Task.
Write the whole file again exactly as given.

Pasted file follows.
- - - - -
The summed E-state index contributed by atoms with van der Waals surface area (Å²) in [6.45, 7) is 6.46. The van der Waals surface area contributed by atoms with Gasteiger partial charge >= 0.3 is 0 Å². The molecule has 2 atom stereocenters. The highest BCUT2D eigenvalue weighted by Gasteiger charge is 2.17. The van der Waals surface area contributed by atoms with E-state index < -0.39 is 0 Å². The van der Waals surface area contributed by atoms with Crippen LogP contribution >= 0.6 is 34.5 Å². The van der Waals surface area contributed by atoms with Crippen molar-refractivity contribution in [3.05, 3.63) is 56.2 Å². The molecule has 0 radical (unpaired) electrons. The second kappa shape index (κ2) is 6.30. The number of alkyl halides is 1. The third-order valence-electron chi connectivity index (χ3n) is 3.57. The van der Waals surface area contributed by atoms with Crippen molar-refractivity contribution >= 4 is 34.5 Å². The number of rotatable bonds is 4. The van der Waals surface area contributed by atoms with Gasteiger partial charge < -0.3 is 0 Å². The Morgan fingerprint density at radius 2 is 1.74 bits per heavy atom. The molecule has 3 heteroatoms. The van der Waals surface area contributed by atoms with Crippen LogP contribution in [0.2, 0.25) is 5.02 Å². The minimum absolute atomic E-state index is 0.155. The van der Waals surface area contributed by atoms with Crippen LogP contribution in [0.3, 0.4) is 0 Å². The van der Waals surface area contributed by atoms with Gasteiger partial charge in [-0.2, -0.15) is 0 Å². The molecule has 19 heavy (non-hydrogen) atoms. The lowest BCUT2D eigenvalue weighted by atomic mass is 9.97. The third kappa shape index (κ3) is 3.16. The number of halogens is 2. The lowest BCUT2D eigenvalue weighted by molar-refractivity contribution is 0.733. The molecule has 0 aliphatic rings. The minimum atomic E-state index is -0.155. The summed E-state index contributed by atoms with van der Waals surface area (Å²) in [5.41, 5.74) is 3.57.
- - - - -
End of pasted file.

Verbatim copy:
The summed E-state index contributed by atoms with van der Waals surface area (Å²) in [6.45, 7) is 6.46. The van der Waals surface area contributed by atoms with Gasteiger partial charge >= 0.3 is 0 Å². The molecule has 2 atom stereocenters. The highest BCUT2D eigenvalue weighted by Gasteiger charge is 2.17. The van der Waals surface area contributed by atoms with E-state index < -0.39 is 0 Å². The van der Waals surface area contributed by atoms with Crippen LogP contribution >= 0.6 is 34.5 Å². The van der Waals surface area contributed by atoms with Crippen molar-refractivity contribution in [3.05, 3.63) is 56.2 Å². The molecule has 0 radical (unpaired) electrons. The second kappa shape index (κ2) is 6.30. The number of alkyl halides is 1. The third-order valence-electron chi connectivity index (χ3n) is 3.57. The van der Waals surface area contributed by atoms with Crippen molar-refractivity contribution >= 4 is 34.5 Å². The number of rotatable bonds is 4. The van der Waals surface area contributed by atoms with Gasteiger partial charge < -0.3 is 0 Å². The Morgan fingerprint density at radius 2 is 1.74 bits per heavy atom. The molecule has 3 heteroatoms. The van der Waals surface area contributed by atoms with Crippen LogP contribution in [0.2, 0.25) is 5.02 Å². The minimum absolute atomic E-state index is 0.155. The van der Waals surface area contributed by atoms with Crippen LogP contribution in [0.3, 0.4) is 0 Å². The van der Waals surface area contributed by atoms with Gasteiger partial charge in [-0.2, -0.15) is 0 Å². The molecule has 19 heavy (non-hydrogen) atoms. The lowest BCUT2D eigenvalue weighted by atomic mass is 9.97. The third kappa shape index (κ3) is 3.16. The number of halogens is 2. The lowest BCUT2D eigenvalue weighted by molar-refractivity contribution is 0.733. The molecule has 0 aliphatic rings. The minimum atomic E-state index is -0.155. The summed E-state index contributed by atoms with van der Waals surface area (Å²) in [5.41, 5.74) is 3.57.